Rutgers-Newark faculty members and students will work with designated Community Fellows for this initiative from both NJISJ and NCDN. Ryan Haygood, President and CEO at NJISJ, who will serve as its Community Fellow, sees this project as a natural extension of the civil rights organization’s work. “The public health and economic crises we are currently experiencing have exposed the cracks of structural racism deeply embedded in our foundation—generations upon generations of cracks that have erupted into earthquakes in communities of color in New Jersey,” said Haygood. “It is time we finally repair these cracks and build reparative systems that create wealth, justice, and power—from the ground up—for Black, Latinx, and other people of color in the Garden State.”

Richard Cammarieri will serve as the Community Fellow from NCDN, a group of Newark’s neighborhood-based community development corporations that have provided essential services and programs to Newark residents for decades and share a mission to advance just and equitable housing and community development. “In Newark, resident-driven community development groups have been modeling service and advocacy work deeply rooted in principles of equity and social justice for over 50 years,” noted Cammarieri. “We understand the moral imperative and critical real-world need for addressing the challenge of community-based reparations solutions to address the systemic racism embedded in our society. James Baldwin once said ‘History does not refer merely to the past; history is literally present in all that we do.’ We know this work is not just about repairing what happened in the past but learning from our history and building upon it in order to realize a future that is collectively racially just and equitable. We look forward to continuing our work with the City of Newark, Rutgers-Newark, and the NJISJ, who have shown steadfast support in working with community groups in policy development and advocacy to move us closer to that just future our city and residents deserve.”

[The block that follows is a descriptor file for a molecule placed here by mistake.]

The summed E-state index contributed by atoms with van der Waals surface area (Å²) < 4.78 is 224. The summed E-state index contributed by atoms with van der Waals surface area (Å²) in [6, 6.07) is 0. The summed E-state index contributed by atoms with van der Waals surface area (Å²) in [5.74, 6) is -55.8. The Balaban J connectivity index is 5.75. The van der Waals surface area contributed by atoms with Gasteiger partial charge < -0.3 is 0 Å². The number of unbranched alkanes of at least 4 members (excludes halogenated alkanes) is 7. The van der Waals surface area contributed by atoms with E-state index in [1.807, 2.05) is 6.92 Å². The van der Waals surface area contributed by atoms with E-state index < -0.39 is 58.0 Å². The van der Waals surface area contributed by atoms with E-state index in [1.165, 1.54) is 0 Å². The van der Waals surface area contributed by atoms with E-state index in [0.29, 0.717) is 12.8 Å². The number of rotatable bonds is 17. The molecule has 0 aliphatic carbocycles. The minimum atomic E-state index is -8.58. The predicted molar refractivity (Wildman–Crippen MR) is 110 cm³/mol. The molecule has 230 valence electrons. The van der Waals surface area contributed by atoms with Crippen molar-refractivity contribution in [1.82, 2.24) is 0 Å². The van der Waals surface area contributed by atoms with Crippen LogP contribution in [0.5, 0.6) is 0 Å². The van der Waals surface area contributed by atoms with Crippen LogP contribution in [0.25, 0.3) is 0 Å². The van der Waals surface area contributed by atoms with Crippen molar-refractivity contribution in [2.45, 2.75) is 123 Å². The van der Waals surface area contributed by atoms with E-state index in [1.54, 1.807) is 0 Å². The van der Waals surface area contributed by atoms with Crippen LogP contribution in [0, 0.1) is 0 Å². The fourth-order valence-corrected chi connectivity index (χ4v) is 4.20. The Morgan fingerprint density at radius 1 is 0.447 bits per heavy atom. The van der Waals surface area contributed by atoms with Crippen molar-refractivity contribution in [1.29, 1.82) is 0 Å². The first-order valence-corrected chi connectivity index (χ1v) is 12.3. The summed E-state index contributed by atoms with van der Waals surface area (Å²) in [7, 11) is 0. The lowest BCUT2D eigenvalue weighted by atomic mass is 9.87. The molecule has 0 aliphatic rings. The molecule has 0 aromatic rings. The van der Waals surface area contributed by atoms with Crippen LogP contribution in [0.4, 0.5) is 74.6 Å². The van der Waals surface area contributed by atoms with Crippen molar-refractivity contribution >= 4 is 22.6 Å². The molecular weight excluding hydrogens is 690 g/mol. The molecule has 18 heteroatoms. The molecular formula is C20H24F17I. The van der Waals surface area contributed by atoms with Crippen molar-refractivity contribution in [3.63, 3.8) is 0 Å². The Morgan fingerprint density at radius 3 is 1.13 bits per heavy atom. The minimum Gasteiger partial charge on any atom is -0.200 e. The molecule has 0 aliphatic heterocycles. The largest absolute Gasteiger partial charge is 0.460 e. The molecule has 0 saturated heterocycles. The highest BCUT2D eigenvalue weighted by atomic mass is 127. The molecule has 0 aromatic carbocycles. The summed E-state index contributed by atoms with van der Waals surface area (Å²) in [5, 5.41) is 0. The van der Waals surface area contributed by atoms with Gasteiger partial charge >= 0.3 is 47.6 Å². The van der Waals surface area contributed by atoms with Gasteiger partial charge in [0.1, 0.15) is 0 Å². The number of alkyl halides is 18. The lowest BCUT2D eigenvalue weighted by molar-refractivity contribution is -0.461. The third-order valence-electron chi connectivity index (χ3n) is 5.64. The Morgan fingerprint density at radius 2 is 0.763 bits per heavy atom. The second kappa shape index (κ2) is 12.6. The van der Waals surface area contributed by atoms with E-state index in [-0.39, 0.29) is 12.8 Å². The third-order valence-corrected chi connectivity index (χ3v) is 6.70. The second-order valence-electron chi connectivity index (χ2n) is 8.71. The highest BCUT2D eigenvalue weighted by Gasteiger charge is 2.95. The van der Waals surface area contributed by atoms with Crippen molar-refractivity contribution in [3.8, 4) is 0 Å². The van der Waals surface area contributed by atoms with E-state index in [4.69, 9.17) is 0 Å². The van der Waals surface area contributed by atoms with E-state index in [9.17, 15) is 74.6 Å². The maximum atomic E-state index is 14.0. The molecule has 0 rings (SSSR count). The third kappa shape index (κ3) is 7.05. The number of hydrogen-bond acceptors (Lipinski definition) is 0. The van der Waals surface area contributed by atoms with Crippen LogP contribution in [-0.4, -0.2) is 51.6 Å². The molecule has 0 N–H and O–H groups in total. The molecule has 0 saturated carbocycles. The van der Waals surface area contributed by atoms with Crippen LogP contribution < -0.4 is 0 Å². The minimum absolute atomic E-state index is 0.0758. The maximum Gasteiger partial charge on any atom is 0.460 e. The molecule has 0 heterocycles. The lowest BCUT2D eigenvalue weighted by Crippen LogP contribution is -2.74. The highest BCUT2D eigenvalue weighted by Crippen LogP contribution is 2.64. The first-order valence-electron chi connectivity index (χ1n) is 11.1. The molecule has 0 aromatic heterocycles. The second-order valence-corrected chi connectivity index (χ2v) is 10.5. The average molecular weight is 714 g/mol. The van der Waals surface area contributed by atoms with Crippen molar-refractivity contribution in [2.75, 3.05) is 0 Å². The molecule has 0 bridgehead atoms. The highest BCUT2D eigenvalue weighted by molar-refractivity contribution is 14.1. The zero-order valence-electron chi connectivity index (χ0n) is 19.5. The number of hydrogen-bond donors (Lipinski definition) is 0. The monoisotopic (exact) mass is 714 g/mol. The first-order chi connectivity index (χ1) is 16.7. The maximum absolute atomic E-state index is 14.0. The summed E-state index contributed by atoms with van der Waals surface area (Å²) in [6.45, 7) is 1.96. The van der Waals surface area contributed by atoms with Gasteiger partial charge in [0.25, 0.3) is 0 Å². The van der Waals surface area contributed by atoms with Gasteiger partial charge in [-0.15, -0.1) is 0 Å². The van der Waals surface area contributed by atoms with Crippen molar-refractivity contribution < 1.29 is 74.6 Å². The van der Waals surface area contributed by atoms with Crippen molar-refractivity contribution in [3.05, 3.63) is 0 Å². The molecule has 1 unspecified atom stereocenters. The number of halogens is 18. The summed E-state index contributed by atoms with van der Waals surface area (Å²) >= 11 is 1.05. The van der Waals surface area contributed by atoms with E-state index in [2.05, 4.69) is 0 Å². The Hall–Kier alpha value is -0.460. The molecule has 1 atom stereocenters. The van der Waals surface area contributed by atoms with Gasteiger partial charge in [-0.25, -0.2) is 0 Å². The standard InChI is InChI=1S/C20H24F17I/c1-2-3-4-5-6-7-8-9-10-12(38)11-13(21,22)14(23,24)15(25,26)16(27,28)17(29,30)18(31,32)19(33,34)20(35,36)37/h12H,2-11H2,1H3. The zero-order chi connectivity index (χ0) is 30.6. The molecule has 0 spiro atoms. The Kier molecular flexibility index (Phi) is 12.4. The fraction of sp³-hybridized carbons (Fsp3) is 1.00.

Together, Haygood and Cammarieri will take the lead in organizing community dialogues on reparative solutions for Newark reflecting the historical record and narrative documented by the interdisciplinary Rutgers-Newark team of scholars and students, conducted in collaboration with Mayor Baraka’s team in City Hall.

The collaborative work of this collective will be informed by research engagements with Newark’s energetic local-history community, which includes research institutions such as the Newark Public Library and the New Jersey Historical Society, as well as citizen groups such as the Newark History Society and the Newark Schools Historical Preservation Committee.

It is anticipated that the different communities participating in Crafting Democratic Futures will construe reparations as forms of compensation, which, depending on the community, may include a national apology, educational, housing, and healthcare programs, and financial redress from the U.S. government for the historic and persistent effects of systemic racism. The aim is to create scalable models for university-community partnerships that focus on social justice, specifically addressing local nuanced reparations solutions.

Other higher education institutions working on this geographically diverse project under the Center for Social Solutions’ leadership will be Carnegie Mellon University in Pittsburgh, PA, Emory University in Atlanta, GA, Spelman College in Atlanta, GA, Concordia College in Moorhead, MN, Connecticut College in New London, CT, Wesleyan College in Macon, GA, and Wofford College in Spartanburg, SC.